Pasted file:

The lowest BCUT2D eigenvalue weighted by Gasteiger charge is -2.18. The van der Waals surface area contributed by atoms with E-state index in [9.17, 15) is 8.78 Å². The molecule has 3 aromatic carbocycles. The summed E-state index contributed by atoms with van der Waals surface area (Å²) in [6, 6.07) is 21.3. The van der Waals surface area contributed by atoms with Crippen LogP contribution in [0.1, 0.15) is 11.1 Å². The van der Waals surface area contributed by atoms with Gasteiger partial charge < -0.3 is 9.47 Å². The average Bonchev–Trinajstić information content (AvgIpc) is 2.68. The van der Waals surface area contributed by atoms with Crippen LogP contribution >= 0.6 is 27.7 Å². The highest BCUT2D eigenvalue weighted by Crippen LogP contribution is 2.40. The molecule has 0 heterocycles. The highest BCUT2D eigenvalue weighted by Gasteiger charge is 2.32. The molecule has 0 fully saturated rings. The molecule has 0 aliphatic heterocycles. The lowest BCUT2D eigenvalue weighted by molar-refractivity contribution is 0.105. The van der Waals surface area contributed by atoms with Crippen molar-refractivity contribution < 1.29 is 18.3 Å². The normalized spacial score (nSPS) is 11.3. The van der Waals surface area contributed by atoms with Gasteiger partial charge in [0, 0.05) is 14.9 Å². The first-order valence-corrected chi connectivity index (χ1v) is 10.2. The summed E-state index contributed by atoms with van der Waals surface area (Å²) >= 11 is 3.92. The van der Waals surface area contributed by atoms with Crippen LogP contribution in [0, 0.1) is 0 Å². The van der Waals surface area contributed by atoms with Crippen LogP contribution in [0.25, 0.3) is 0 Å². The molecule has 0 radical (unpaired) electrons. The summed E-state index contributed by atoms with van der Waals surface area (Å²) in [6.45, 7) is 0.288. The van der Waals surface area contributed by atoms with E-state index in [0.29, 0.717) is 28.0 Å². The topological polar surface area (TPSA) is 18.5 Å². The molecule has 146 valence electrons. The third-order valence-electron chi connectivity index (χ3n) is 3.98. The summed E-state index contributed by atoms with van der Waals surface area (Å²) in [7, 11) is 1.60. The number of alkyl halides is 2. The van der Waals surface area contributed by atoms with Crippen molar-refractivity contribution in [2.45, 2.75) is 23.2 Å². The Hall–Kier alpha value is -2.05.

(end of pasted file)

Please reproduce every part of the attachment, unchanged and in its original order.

The lowest BCUT2D eigenvalue weighted by Gasteiger charge is -2.18. The van der Waals surface area contributed by atoms with E-state index in [9.17, 15) is 8.78 Å². The molecule has 3 aromatic carbocycles. The summed E-state index contributed by atoms with van der Waals surface area (Å²) in [6, 6.07) is 21.3. The van der Waals surface area contributed by atoms with Crippen LogP contribution in [0.1, 0.15) is 11.1 Å². The van der Waals surface area contributed by atoms with Gasteiger partial charge < -0.3 is 9.47 Å². The average Bonchev–Trinajstić information content (AvgIpc) is 2.68. The van der Waals surface area contributed by atoms with Crippen LogP contribution >= 0.6 is 27.7 Å². The highest BCUT2D eigenvalue weighted by Crippen LogP contribution is 2.40. The molecule has 0 heterocycles. The highest BCUT2D eigenvalue weighted by Gasteiger charge is 2.32. The molecule has 0 fully saturated rings. The molecule has 0 aliphatic heterocycles. The lowest BCUT2D eigenvalue weighted by molar-refractivity contribution is 0.105. The van der Waals surface area contributed by atoms with Crippen molar-refractivity contribution < 1.29 is 18.3 Å². The normalized spacial score (nSPS) is 11.3. The van der Waals surface area contributed by atoms with Gasteiger partial charge in [0, 0.05) is 14.9 Å². The first-order valence-corrected chi connectivity index (χ1v) is 10.2. The summed E-state index contributed by atoms with van der Waals surface area (Å²) >= 11 is 3.92. The van der Waals surface area contributed by atoms with Crippen LogP contribution in [0, 0.1) is 0 Å². The van der Waals surface area contributed by atoms with Crippen LogP contribution in [0.25, 0.3) is 0 Å². The molecule has 0 radical (unpaired) electrons. The summed E-state index contributed by atoms with van der Waals surface area (Å²) in [6.45, 7) is 0.288. The van der Waals surface area contributed by atoms with E-state index in [0.29, 0.717) is 28.0 Å². The topological polar surface area (TPSA) is 18.5 Å². The molecule has 146 valence electrons. The third-order valence-electron chi connectivity index (χ3n) is 3.98. The summed E-state index contributed by atoms with van der Waals surface area (Å²) in [7, 11) is 1.60. The number of alkyl halides is 2. The van der Waals surface area contributed by atoms with Crippen molar-refractivity contribution in [2.45, 2.75) is 23.2 Å². The Hall–Kier alpha value is -2.05.